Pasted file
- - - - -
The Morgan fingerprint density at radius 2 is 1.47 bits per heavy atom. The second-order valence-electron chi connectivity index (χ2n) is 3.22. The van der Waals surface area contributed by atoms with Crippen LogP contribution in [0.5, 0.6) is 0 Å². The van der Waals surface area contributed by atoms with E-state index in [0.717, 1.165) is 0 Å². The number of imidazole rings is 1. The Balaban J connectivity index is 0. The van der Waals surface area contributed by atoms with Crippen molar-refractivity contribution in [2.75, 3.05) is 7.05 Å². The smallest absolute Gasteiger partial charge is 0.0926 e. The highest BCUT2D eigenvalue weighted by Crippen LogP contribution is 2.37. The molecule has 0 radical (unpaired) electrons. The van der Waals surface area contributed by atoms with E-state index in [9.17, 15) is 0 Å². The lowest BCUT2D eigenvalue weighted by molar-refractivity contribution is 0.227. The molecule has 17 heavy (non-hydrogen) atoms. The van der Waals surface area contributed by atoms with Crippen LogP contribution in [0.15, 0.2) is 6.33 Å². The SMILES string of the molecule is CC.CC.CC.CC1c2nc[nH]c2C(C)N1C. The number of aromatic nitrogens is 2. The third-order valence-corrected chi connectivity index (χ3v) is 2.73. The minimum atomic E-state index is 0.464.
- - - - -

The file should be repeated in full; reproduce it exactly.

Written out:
The Morgan fingerprint density at radius 2 is 1.47 bits per heavy atom. The second-order valence-electron chi connectivity index (χ2n) is 3.22. The van der Waals surface area contributed by atoms with Crippen LogP contribution in [0.5, 0.6) is 0 Å². The van der Waals surface area contributed by atoms with E-state index in [0.717, 1.165) is 0 Å². The number of imidazole rings is 1. The Balaban J connectivity index is 0. The van der Waals surface area contributed by atoms with Crippen molar-refractivity contribution in [2.75, 3.05) is 7.05 Å². The smallest absolute Gasteiger partial charge is 0.0926 e. The highest BCUT2D eigenvalue weighted by Crippen LogP contribution is 2.37. The molecule has 0 radical (unpaired) electrons. The van der Waals surface area contributed by atoms with E-state index in [9.17, 15) is 0 Å². The lowest BCUT2D eigenvalue weighted by molar-refractivity contribution is 0.227. The molecule has 17 heavy (non-hydrogen) atoms. The van der Waals surface area contributed by atoms with Crippen LogP contribution in [0.15, 0.2) is 6.33 Å². The SMILES string of the molecule is CC.CC.CC.CC1c2nc[nH]c2C(C)N1C. The number of aromatic nitrogens is 2. The third-order valence-corrected chi connectivity index (χ3v) is 2.73. The minimum atomic E-state index is 0.464.